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Wayne Gretzky’s son Ty Gretzky holds up his father's 1979 All Star jersey from the WHA at an exhibit of the Great One's memorabilia, in Toronto on Jan. 30.Fred Lum/The Globe and Mail

A sign in front of 594 Richmond St. W. in Toronto points to Gretzky’s Basement. Through Saturday a treasure trove of the Great One’s memorabilia will be on exhibit as part of a pop-up hockey museum.

Wayne Gretzky’s sons, Ty, Trevor and Tristan, have done their best to duplicate the basement of the family’s home in Brantford, Ont., where the late Walter Gretzky kept cherished mementoes.

The display is intimate and brings to life moments in the Hall of Fame player’s career.

“Our whole family is so close that we were able to do this together,” said Tristan Gretzky, 23. “We can’t wait for everyone to see it. I think people will feel nostalgic and the kid in them will come out.”

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From the left: Wayne Gretzky’s sons Tristan, Ty, and Trevor stand outside the Gretzky’s Basement popup museum at 594 Richmond St. W. in Toronto.Fred Lum/The Globe and Mail

The first pair of skates Wayne strapped to his feet as a three-year-old are there. They are so tiny they look like baby shoes with pieces of metal attached to the bottom. There is a plaque from a novice scoring championship. A puck from his first Junior-A hat trick. A plaque from when he was chosen the NHL player of the year for 1981-82 by The Sporting News. The Conn Smythe Trophy from 1984-85. Sticks from all-star games, covered in a film of dust. Jerseys. A red Team Canada helmet. Items borrowed from the Hockey Hall of Fame, including a photos of him hoisting the Stanley Cup. Family photos. Walter’s 1998 Roots Team Canada jacket from the Nagano Olympics.

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“My grandpa wore it every day,” Tristan Gretzky said. “He was so proud of it.”

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Framed Gretzky family photos line a shelf at the exhibit.

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Wayne Gretzky’s first pair of skates.Fred Lum/The Globe and Mail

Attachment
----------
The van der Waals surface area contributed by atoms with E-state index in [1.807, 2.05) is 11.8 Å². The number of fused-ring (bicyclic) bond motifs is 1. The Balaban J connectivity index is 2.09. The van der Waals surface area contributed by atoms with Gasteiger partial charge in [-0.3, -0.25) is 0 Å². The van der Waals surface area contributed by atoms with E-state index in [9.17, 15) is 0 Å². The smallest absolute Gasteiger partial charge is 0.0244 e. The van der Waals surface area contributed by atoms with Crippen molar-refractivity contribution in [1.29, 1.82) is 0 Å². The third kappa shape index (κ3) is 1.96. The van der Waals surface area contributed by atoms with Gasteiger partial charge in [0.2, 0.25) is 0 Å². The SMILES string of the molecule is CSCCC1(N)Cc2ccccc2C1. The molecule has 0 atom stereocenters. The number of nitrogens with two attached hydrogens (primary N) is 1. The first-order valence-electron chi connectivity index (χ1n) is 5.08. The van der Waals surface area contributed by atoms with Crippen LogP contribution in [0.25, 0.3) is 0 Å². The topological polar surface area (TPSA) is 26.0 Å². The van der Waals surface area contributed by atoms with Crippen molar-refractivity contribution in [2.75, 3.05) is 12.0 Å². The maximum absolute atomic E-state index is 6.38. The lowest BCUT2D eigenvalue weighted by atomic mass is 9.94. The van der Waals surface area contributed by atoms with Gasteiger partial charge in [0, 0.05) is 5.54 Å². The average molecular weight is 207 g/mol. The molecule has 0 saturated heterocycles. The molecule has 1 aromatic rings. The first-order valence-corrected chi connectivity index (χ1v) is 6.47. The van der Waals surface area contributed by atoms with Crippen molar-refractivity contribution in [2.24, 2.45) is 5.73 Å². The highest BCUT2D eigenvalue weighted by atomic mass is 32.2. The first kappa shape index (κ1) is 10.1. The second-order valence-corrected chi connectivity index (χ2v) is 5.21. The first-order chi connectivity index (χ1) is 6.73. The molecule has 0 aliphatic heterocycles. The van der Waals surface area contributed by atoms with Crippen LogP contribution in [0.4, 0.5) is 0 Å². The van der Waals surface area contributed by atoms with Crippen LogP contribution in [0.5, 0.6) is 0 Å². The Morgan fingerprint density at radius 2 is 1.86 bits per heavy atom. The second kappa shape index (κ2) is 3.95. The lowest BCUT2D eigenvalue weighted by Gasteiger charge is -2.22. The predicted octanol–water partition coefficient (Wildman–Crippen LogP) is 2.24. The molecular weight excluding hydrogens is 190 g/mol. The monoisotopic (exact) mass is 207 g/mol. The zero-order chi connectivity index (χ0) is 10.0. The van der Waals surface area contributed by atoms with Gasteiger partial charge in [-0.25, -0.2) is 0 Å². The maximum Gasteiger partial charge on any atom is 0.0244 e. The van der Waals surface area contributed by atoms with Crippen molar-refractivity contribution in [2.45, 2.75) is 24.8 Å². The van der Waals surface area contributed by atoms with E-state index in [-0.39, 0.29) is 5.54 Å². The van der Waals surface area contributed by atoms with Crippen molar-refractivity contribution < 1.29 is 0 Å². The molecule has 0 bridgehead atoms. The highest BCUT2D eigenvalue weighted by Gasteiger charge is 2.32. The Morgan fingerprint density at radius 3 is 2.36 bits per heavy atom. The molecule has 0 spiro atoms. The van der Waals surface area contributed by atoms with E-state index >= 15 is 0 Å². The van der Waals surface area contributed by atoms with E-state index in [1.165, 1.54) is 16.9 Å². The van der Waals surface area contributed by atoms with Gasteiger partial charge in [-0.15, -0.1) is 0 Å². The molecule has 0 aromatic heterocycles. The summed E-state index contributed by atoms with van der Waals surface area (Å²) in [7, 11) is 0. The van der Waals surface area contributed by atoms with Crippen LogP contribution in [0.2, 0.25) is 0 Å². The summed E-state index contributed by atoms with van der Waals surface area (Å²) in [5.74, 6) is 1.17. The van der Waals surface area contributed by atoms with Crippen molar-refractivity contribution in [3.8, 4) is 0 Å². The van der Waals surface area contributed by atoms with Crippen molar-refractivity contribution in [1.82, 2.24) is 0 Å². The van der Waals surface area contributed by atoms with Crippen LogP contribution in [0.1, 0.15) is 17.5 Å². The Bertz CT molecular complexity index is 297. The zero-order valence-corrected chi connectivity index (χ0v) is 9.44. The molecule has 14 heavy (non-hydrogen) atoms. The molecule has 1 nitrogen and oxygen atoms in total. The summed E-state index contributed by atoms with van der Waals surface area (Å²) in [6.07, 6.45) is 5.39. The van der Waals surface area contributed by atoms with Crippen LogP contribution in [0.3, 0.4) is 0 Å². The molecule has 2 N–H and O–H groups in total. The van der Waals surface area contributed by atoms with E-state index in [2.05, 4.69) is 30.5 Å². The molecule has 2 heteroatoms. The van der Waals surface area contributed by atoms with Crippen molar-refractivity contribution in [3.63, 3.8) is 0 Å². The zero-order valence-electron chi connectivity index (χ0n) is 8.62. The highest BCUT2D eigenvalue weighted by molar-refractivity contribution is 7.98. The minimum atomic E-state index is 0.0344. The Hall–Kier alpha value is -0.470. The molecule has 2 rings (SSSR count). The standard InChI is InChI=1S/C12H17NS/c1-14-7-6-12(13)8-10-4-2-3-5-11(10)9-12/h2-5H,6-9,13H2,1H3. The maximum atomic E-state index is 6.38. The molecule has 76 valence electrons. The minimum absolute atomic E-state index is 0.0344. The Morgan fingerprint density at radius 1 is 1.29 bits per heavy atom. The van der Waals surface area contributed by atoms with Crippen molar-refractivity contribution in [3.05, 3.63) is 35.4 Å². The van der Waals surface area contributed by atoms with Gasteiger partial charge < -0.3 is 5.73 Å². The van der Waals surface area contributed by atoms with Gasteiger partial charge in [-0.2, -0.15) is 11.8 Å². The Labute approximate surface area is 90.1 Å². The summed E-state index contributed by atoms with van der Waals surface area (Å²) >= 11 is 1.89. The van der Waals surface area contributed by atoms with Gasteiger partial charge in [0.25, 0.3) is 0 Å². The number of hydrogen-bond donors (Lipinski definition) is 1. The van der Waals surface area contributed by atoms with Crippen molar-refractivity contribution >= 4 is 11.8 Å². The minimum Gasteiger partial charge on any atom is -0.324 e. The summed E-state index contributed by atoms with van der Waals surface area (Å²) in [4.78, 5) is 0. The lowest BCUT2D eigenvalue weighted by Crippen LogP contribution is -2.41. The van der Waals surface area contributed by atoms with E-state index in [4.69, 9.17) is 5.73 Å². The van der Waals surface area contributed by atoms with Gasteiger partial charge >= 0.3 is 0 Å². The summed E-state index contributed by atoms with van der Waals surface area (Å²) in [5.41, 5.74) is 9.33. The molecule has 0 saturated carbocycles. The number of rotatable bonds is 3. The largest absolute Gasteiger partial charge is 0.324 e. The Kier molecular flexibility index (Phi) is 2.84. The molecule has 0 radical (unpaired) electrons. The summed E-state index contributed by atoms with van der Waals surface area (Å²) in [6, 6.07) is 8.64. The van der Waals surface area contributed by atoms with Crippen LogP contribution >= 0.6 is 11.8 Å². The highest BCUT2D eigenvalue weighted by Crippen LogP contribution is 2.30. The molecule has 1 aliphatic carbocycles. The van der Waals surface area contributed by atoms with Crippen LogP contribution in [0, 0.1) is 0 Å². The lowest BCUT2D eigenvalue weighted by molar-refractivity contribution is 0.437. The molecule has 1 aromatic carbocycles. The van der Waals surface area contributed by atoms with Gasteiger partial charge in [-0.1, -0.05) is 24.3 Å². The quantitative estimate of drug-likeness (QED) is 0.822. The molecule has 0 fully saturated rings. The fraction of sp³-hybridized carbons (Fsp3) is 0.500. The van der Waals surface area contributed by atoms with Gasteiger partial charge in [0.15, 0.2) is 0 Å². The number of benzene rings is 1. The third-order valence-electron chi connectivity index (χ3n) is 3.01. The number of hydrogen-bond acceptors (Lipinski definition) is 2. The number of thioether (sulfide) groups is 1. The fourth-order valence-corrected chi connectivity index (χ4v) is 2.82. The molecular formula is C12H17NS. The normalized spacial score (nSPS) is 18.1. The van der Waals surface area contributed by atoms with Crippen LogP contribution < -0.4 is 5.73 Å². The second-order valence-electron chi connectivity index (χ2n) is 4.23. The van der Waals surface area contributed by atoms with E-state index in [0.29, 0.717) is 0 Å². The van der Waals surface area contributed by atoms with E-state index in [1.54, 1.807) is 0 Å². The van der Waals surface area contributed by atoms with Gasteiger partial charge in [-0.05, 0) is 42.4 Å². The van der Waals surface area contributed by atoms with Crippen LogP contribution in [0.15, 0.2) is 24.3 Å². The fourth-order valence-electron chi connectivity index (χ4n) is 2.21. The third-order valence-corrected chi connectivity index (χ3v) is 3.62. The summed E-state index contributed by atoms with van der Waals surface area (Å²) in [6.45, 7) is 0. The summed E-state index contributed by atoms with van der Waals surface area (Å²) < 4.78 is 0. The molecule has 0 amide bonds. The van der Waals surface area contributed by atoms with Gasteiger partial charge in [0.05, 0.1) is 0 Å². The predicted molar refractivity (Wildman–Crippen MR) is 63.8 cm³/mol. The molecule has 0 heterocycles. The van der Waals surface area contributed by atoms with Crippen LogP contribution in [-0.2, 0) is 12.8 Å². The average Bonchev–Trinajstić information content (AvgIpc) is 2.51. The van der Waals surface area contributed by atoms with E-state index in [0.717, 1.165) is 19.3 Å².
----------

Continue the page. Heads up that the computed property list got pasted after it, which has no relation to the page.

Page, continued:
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Wayne Gretzky’s first Junior A hat trick puck.Fred Lum/The Globe and Mail

Wayne Gretzky did not participate in curating the exhibit. He knows his boys have been up to something but they haven’t told him much. They have wanted it to be a surprise for him when he arrives in town for Saturday’s NHL all-star game.

“It is going to be exciting for our dad,” said Ty Gretzky, 33, who operates the Gretzky Hockey School. “I haven’t told him too much about what we are doing. He will be more excited than anyone.”

There is no cost to visit the pop-up exhibit but it is suggested that anyone who plans to go should go online to reserve a time. Gretzky’s Basement can be found online.

Merchandise – but not memorabilia – will be sold. Proceeds will be used to cover the cost of setting up the exhibit, which is open from 10 a.m. to 6 p.m.

Josh Kopeika, a Los Angeles-based brand expert and creative director, has helped oversee the project. The room includes a wall of vintage television sets that will play non-highlight reels.

“It feels personal, and there is such a good story to tell,” Kopeika said. “It is a rare opportunity for people to experience.”

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Ty Gretzky (front left) heads upstairs past his brother Trevor while setting up the exhibit.Fred Lum/The Globe and Mail

Walter Gretzky died at the age of 82 in March, 2021. He installed and repaired telephone lines for Bell for more than three decades. He was the world’s most famous hockey dad.

That can be seen in the display. Artifacts he kept because he was a proud father.

“There are so many things my grandfather saved over the years,” Tristan Gretzky said.

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